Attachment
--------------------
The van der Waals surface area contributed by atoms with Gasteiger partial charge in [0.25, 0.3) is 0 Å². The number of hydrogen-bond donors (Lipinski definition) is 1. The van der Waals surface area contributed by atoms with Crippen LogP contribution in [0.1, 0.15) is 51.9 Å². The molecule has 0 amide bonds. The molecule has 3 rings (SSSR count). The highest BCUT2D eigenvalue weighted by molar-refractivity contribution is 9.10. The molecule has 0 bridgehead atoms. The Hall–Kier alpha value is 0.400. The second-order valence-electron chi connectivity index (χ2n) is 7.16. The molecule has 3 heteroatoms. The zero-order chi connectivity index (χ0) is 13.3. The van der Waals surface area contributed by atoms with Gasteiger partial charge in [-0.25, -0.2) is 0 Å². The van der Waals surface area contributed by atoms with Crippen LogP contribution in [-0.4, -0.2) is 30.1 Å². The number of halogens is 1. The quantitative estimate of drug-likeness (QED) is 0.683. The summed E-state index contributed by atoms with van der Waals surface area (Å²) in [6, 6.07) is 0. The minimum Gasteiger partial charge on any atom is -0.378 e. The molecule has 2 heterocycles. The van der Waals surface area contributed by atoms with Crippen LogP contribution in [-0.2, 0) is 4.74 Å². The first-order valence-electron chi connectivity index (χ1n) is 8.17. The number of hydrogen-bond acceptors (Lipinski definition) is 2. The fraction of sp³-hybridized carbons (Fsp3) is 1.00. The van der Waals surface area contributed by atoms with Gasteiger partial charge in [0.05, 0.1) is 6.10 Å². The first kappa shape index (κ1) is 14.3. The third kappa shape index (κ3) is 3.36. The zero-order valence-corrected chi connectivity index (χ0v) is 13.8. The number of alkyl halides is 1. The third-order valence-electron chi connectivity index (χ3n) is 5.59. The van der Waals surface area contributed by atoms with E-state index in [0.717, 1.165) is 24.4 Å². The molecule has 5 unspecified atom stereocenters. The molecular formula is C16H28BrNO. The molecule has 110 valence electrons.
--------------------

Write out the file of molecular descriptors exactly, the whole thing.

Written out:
The van der Waals surface area contributed by atoms with Gasteiger partial charge in [0.25, 0.3) is 0 Å². The number of hydrogen-bond donors (Lipinski definition) is 1. The van der Waals surface area contributed by atoms with Crippen LogP contribution in [0.1, 0.15) is 51.9 Å². The molecule has 0 amide bonds. The molecule has 3 rings (SSSR count). The highest BCUT2D eigenvalue weighted by molar-refractivity contribution is 9.10. The molecule has 0 bridgehead atoms. The Hall–Kier alpha value is 0.400. The second-order valence-electron chi connectivity index (χ2n) is 7.16. The molecule has 3 heteroatoms. The zero-order chi connectivity index (χ0) is 13.3. The van der Waals surface area contributed by atoms with Gasteiger partial charge in [-0.25, -0.2) is 0 Å². The van der Waals surface area contributed by atoms with Crippen LogP contribution in [-0.4, -0.2) is 30.1 Å². The number of halogens is 1. The quantitative estimate of drug-likeness (QED) is 0.683. The summed E-state index contributed by atoms with van der Waals surface area (Å²) in [6, 6.07) is 0. The minimum Gasteiger partial charge on any atom is -0.378 e. The molecule has 2 heterocycles. The van der Waals surface area contributed by atoms with Crippen LogP contribution in [-0.2, 0) is 4.74 Å². The first-order valence-electron chi connectivity index (χ1n) is 8.17. The number of hydrogen-bond acceptors (Lipinski definition) is 2. The fraction of sp³-hybridized carbons (Fsp3) is 1.00. The van der Waals surface area contributed by atoms with Gasteiger partial charge in [0.05, 0.1) is 6.10 Å². The first kappa shape index (κ1) is 14.3. The third kappa shape index (κ3) is 3.36. The zero-order valence-corrected chi connectivity index (χ0v) is 13.8. The number of alkyl halides is 1. The third-order valence-electron chi connectivity index (χ3n) is 5.59. The van der Waals surface area contributed by atoms with E-state index in [0.717, 1.165) is 24.4 Å². The molecule has 5 unspecified atom stereocenters. The molecular formula is C16H28BrNO. The molecule has 110 valence electrons.